Understanding the role of lipids in disease to target them with drugs

Many cells in our body are subject to frequent and significant deformations. This is particularly the case for red blood cells when they move through our blood vessels or muscle cells during muscle contraction.

Unfortunately, this cellular deformation can be affected and have major consequences. In the case of red blood cells, their capacity for deformation is reduced during their storage in blood bags intended for blood transfusion as well as in a high number of red blood cell diseases. In both cases, the red blood cells are quickly destroyed in our body and can no longer feed our tissues. Similarly, the lack of muscle cell deformation in Duchenne Muscular Dystrophy causes degeneration of muscle fibers and is accompanied very quickly by muscle weakness and progressive paralysis. In cancer, on the contrary, the tumor cells have an excess of deformability, which contributes to the development of metastases.

If we want to improve the conservation of blood bags before transfusion, discover new drugs for the treatment of red blood cell diseases, Duchenne muscular dystrophy and cancer as well as improve the quality of life of patients, it is essential to start by understanding the mechanisms that allow cells to deform.

A series of observations by our group demonstrate that lipids, the major cell membrane constituents, contribute to the deformation of red blood cells and are deregulated during their storage in blood bags and in red blood cell diseases, including hereditary spherocytosis and elliptocytosis. This expertise acquired on the red blood cell, the development and validation of tools for the study of membrane lipids and the acquisition of super-resolution microscopes have enabled us to recently expand our research to breast cancer as well as myogenesis and Duchenne muscular dystrophy.

Cell deformation is critical for numerous pathophysiological processes. Our group explores how plasma membrane biophysical properties contribute with the cytoskeleton and membrane bending proteins to cell deformation and how this interplay is deregulated in diseases. This is the first step before considering to use membrane properties as diagnostic biomarker and/or manipulation for therapeutical benefit.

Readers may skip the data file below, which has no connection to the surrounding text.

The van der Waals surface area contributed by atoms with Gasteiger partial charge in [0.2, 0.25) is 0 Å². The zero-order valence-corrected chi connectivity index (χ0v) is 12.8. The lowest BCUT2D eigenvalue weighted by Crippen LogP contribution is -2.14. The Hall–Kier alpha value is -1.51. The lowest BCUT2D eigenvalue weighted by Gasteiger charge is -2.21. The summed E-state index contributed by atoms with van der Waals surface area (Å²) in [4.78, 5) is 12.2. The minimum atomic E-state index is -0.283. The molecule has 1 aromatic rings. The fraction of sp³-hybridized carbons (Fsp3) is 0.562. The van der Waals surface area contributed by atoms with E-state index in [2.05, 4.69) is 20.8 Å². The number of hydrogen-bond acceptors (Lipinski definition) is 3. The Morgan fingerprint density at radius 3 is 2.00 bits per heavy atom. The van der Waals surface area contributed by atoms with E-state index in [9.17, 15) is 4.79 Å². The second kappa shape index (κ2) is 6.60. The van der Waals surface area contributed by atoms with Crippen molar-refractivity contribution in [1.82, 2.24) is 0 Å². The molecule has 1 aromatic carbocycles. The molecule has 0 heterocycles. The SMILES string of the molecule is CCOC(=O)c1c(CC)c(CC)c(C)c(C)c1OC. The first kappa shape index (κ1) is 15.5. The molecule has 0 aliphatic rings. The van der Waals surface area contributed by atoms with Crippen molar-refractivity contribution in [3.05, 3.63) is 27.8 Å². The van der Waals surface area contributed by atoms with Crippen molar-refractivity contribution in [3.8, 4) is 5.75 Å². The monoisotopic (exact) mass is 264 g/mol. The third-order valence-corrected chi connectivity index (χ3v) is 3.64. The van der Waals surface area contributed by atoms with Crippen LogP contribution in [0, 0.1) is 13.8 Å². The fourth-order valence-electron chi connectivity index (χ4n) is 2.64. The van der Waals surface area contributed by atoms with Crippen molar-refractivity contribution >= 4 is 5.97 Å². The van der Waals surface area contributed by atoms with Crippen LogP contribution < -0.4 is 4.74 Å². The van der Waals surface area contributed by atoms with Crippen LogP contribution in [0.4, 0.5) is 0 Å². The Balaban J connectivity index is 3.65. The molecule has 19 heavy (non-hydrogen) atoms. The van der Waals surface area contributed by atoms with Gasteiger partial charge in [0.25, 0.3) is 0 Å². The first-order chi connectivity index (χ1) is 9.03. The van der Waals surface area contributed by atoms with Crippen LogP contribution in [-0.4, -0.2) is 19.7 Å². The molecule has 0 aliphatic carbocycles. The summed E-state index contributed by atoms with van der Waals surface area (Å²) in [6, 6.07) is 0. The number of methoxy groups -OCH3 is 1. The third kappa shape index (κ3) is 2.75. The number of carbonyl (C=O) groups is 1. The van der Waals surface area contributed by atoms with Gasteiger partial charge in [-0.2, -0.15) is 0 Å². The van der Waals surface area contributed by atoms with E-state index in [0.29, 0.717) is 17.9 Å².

In their environment, cells face a variety of stimuli and stresses inducing cell deformation. Typical examples are shear stress by squeezing of red blood cells (RBCs) in the narrow pores of spleen sinusoïds, stretching of muscle cells during contraction or pressure exerted by tumors on surrounding cells. We aim at elucidating how plasma membrane lipid composition and biophysical properties contribute to cell deformation, as a prerequisite towards understanding diseases.

We mainly use RBCs, as the simplest and best-characterized human cell model with remarkable deformability. Using high-resolution confocal imaging and atomic force microscopy (coll. D. Alsteens, UCLouvain), we discovered the existence of stable submicrometric lipid domains at the living RBC plasma membrane. Three types of domains coexist, showing differential composition, membrane curvature association, lipid order and role in RBC deformation. Cholesterol-enriched domains contribute to RBC deformation through their gathering in highly curved membrane areas. The two other domains, coenriched in cholesterol and sphingolipids, increase in abundance upon calcium influx and efflux respectively, suggesting they could provide platforms for the recruitment and/or activation of proteins involved in calcium exchanges.

At the end of their lifetime, RBCs become less deformable and lose part of their membrane by extracellular vesicle (EV) release. In blood tubes stored at 4°C, EV release is high and accompanied by the loss of cholesterol-enriched domains, suggesting they could represent sites susceptible to vesiculation. Despite a lower extent of vesiculation, this relationship is also relevant to RBC concentrates intended for blood transfusion (coll. Croix-Rouge de Belgique), opening the possibility of targeting cholesterol to limit EV release in RBC concentrates before transfusion and therefore improving RBC concentrate storage.

Membrane lipid domains and biophysical properties are deregulated in RBC-related diseases, including spherocytosis, elliptocytosis, hypobetalipoproteinemia and neuroacanthocytosis. Extension to erythroleukemia, a rare type of acute myeloid leukemia with poor prognosis (coll. V. Havelange), is ongoing.

We recently started to explore the contribution of plasma membrane lipids for myoblast migration and fusion into myotubes and for breast cancer cell invasion. Both myoblasts and mammary cells exhibit different types of lipid domains with distinct roles in cell migration. Moreover, the comparison of malignant with pre- and non-malignant cells reveals that cholesterol-enriched domains and plasma membrane biophysical properties are deregulated in breast cancer (coll. D. Alsteens) and that the decrease of cholesterol content specifically inhibits invasion of the malignant cells. Our data open the possibility to target cholesterol by a pharmaceutical approach in breast cancer.

Our group works in tandem with the Platform for Imaging Cells and Tissues (PICT). PICT is not only a core facility providing access and training to high-throughput, high-resolution, super-resolution and multiphoton confocal imaging, but also a source of expertise, advice and collaborations within the DDUV Institute, the health research campus of the UCLouvain, as well as national and international partnerships, both academic and industrial. For additional information on equipments and expertise, please see https://www.deduveinstitute.be/pict-platform-imaging-cells-and-tissues


Complete list on PubMed
Donatienne Tyteca
Institut de Duve
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